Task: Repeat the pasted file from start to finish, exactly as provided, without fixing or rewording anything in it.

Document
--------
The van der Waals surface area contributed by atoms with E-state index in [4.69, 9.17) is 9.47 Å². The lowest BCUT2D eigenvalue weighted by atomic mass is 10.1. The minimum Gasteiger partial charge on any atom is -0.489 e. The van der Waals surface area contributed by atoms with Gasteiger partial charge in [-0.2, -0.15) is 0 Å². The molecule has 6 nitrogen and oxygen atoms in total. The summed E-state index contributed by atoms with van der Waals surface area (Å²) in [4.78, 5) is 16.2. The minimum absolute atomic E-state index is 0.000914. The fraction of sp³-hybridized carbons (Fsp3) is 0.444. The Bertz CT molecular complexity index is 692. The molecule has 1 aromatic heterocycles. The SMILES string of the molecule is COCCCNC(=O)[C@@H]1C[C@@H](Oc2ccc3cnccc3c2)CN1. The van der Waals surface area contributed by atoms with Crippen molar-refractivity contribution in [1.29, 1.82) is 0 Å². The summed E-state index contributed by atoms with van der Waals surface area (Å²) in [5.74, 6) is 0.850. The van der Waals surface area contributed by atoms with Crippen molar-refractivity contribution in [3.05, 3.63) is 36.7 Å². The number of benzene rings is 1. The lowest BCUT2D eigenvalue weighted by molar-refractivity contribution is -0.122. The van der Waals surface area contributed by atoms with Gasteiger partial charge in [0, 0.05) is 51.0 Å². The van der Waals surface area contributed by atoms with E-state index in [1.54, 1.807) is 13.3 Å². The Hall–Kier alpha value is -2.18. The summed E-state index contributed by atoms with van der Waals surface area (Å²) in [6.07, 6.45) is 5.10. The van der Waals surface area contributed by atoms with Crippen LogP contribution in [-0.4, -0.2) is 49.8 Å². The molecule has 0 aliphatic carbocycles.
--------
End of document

The van der Waals surface area contributed by atoms with E-state index in [4.69, 9.17) is 9.47 Å². The lowest BCUT2D eigenvalue weighted by atomic mass is 10.1. The minimum Gasteiger partial charge on any atom is -0.489 e. The van der Waals surface area contributed by atoms with Gasteiger partial charge in [-0.2, -0.15) is 0 Å². The molecule has 6 nitrogen and oxygen atoms in total. The summed E-state index contributed by atoms with van der Waals surface area (Å²) in [4.78, 5) is 16.2. The minimum absolute atomic E-state index is 0.000914. The fraction of sp³-hybridized carbons (Fsp3) is 0.444. The Bertz CT molecular complexity index is 692. The molecule has 1 aromatic heterocycles. The SMILES string of the molecule is COCCCNC(=O)[C@@H]1C[C@@H](Oc2ccc3cnccc3c2)CN1. The van der Waals surface area contributed by atoms with Crippen molar-refractivity contribution in [1.29, 1.82) is 0 Å². The summed E-state index contributed by atoms with van der Waals surface area (Å²) in [5.74, 6) is 0.850. The van der Waals surface area contributed by atoms with Crippen molar-refractivity contribution in [3.05, 3.63) is 36.7 Å². The number of benzene rings is 1. The lowest BCUT2D eigenvalue weighted by molar-refractivity contribution is -0.122. The van der Waals surface area contributed by atoms with Gasteiger partial charge in [0, 0.05) is 51.0 Å². The van der Waals surface area contributed by atoms with E-state index in [1.54, 1.807) is 13.3 Å². The Hall–Kier alpha value is -2.18. The summed E-state index contributed by atoms with van der Waals surface area (Å²) in [6.07, 6.45) is 5.10. The van der Waals surface area contributed by atoms with Crippen LogP contribution in [-0.4, -0.2) is 49.8 Å². The molecule has 0 aliphatic carbocycles.